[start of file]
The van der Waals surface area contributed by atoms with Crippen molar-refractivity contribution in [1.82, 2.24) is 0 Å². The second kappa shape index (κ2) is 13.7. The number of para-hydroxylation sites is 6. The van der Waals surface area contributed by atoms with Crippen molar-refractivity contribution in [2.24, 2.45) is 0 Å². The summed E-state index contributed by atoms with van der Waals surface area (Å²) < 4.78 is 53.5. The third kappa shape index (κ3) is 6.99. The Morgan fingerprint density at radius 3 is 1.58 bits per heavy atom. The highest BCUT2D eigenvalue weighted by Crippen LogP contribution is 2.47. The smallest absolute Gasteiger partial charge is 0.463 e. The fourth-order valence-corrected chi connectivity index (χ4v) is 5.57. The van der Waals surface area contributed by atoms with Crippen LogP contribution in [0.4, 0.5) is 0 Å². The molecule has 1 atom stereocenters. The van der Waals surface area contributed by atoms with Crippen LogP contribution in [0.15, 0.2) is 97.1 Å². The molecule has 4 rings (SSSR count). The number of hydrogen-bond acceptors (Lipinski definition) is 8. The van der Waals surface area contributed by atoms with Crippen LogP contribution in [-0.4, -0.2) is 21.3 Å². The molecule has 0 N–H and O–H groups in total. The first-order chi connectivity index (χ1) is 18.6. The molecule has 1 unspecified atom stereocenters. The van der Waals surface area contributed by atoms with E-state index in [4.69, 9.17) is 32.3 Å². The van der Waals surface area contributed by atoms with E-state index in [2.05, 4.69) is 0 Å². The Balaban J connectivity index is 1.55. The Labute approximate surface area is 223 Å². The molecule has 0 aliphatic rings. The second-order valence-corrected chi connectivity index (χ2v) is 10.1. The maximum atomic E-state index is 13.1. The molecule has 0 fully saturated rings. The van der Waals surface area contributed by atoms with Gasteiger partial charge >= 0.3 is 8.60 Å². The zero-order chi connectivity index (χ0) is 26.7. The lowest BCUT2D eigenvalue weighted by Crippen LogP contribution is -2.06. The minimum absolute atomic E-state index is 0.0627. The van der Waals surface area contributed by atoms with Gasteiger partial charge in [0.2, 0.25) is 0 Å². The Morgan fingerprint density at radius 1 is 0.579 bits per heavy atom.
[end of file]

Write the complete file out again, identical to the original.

The van der Waals surface area contributed by atoms with Crippen molar-refractivity contribution in [1.82, 2.24) is 0 Å². The second kappa shape index (κ2) is 13.7. The number of para-hydroxylation sites is 6. The van der Waals surface area contributed by atoms with Crippen molar-refractivity contribution in [2.24, 2.45) is 0 Å². The summed E-state index contributed by atoms with van der Waals surface area (Å²) < 4.78 is 53.5. The third kappa shape index (κ3) is 6.99. The Morgan fingerprint density at radius 3 is 1.58 bits per heavy atom. The highest BCUT2D eigenvalue weighted by Crippen LogP contribution is 2.47. The smallest absolute Gasteiger partial charge is 0.463 e. The fourth-order valence-corrected chi connectivity index (χ4v) is 5.57. The van der Waals surface area contributed by atoms with Crippen LogP contribution in [0.4, 0.5) is 0 Å². The molecule has 1 atom stereocenters. The van der Waals surface area contributed by atoms with Crippen LogP contribution in [0.15, 0.2) is 97.1 Å². The molecule has 4 rings (SSSR count). The number of hydrogen-bond acceptors (Lipinski definition) is 8. The van der Waals surface area contributed by atoms with Crippen LogP contribution in [-0.4, -0.2) is 21.3 Å². The molecule has 0 N–H and O–H groups in total. The first-order chi connectivity index (χ1) is 18.6. The molecule has 1 unspecified atom stereocenters. The van der Waals surface area contributed by atoms with E-state index in [4.69, 9.17) is 32.3 Å². The van der Waals surface area contributed by atoms with E-state index in [2.05, 4.69) is 0 Å². The Balaban J connectivity index is 1.55. The Labute approximate surface area is 223 Å². The molecule has 0 aliphatic rings. The second-order valence-corrected chi connectivity index (χ2v) is 10.1. The maximum atomic E-state index is 13.1. The molecule has 0 fully saturated rings. The van der Waals surface area contributed by atoms with Gasteiger partial charge >= 0.3 is 8.60 Å². The zero-order chi connectivity index (χ0) is 26.7. The lowest BCUT2D eigenvalue weighted by Crippen LogP contribution is -2.06. The minimum absolute atomic E-state index is 0.0627. The van der Waals surface area contributed by atoms with Gasteiger partial charge in [0.2, 0.25) is 0 Å². The Morgan fingerprint density at radius 1 is 0.579 bits per heavy atom.